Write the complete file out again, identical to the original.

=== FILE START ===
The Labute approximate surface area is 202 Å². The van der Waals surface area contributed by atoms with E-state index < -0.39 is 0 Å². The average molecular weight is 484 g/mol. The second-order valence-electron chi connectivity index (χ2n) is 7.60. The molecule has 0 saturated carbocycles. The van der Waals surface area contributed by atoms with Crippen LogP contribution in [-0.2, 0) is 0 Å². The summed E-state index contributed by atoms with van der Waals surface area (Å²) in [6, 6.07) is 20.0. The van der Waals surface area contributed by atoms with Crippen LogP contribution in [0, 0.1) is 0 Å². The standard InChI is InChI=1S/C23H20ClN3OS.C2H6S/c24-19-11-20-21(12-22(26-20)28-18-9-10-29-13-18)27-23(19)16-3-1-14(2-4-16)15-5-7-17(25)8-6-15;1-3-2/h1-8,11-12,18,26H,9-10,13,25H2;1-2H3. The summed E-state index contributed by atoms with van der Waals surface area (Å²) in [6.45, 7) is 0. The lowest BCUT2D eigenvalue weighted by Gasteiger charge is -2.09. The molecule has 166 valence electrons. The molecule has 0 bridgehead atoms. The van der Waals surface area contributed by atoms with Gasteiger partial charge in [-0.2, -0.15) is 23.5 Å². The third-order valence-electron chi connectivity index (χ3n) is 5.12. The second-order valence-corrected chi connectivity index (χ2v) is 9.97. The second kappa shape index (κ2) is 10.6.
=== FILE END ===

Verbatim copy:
The Labute approximate surface area is 202 Å². The van der Waals surface area contributed by atoms with E-state index < -0.39 is 0 Å². The average molecular weight is 484 g/mol. The second-order valence-electron chi connectivity index (χ2n) is 7.60. The molecule has 0 saturated carbocycles. The van der Waals surface area contributed by atoms with Crippen LogP contribution in [-0.2, 0) is 0 Å². The summed E-state index contributed by atoms with van der Waals surface area (Å²) in [6, 6.07) is 20.0. The van der Waals surface area contributed by atoms with Crippen LogP contribution in [0, 0.1) is 0 Å². The standard InChI is InChI=1S/C23H20ClN3OS.C2H6S/c24-19-11-20-21(12-22(26-20)28-18-9-10-29-13-18)27-23(19)16-3-1-14(2-4-16)15-5-7-17(25)8-6-15;1-3-2/h1-8,11-12,18,26H,9-10,13,25H2;1-2H3. The summed E-state index contributed by atoms with van der Waals surface area (Å²) in [6.45, 7) is 0. The lowest BCUT2D eigenvalue weighted by Gasteiger charge is -2.09. The molecule has 166 valence electrons. The molecule has 0 bridgehead atoms. The van der Waals surface area contributed by atoms with Gasteiger partial charge in [-0.2, -0.15) is 23.5 Å². The third-order valence-electron chi connectivity index (χ3n) is 5.12. The second-order valence-corrected chi connectivity index (χ2v) is 9.97. The second kappa shape index (κ2) is 10.6.